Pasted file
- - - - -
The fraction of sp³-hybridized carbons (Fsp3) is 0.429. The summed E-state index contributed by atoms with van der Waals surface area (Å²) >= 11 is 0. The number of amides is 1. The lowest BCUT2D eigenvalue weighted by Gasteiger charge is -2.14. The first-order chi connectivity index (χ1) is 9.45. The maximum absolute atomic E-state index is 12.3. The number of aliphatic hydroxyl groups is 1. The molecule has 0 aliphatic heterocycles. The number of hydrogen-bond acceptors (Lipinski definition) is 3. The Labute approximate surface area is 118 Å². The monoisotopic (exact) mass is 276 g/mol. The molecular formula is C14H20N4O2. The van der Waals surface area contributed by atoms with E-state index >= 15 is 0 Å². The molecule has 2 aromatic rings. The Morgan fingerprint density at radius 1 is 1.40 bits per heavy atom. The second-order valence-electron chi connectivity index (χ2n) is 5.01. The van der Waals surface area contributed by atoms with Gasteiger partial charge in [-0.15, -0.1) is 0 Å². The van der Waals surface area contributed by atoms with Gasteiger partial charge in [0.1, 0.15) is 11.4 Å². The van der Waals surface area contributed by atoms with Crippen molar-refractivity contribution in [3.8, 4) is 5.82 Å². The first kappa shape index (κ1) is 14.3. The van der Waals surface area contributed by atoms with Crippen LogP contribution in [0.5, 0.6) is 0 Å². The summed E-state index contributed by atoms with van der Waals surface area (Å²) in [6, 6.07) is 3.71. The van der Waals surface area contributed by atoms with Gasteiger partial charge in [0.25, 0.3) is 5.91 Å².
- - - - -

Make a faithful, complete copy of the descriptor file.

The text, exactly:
The fraction of sp³-hybridized carbons (Fsp3) is 0.429. The summed E-state index contributed by atoms with van der Waals surface area (Å²) >= 11 is 0. The number of amides is 1. The lowest BCUT2D eigenvalue weighted by Gasteiger charge is -2.14. The first-order chi connectivity index (χ1) is 9.45. The maximum absolute atomic E-state index is 12.3. The number of aliphatic hydroxyl groups is 1. The molecule has 0 aliphatic heterocycles. The number of hydrogen-bond acceptors (Lipinski definition) is 3. The Labute approximate surface area is 118 Å². The monoisotopic (exact) mass is 276 g/mol. The molecular formula is C14H20N4O2. The van der Waals surface area contributed by atoms with E-state index >= 15 is 0 Å². The molecule has 2 aromatic rings. The Morgan fingerprint density at radius 1 is 1.40 bits per heavy atom. The second-order valence-electron chi connectivity index (χ2n) is 5.01. The van der Waals surface area contributed by atoms with Gasteiger partial charge in [-0.15, -0.1) is 0 Å². The van der Waals surface area contributed by atoms with Gasteiger partial charge in [0.1, 0.15) is 11.4 Å². The van der Waals surface area contributed by atoms with Crippen molar-refractivity contribution in [3.8, 4) is 5.82 Å². The first kappa shape index (κ1) is 14.3. The van der Waals surface area contributed by atoms with Crippen LogP contribution in [0.5, 0.6) is 0 Å². The summed E-state index contributed by atoms with van der Waals surface area (Å²) in [6, 6.07) is 3.71. The van der Waals surface area contributed by atoms with Gasteiger partial charge in [0.25, 0.3) is 5.91 Å².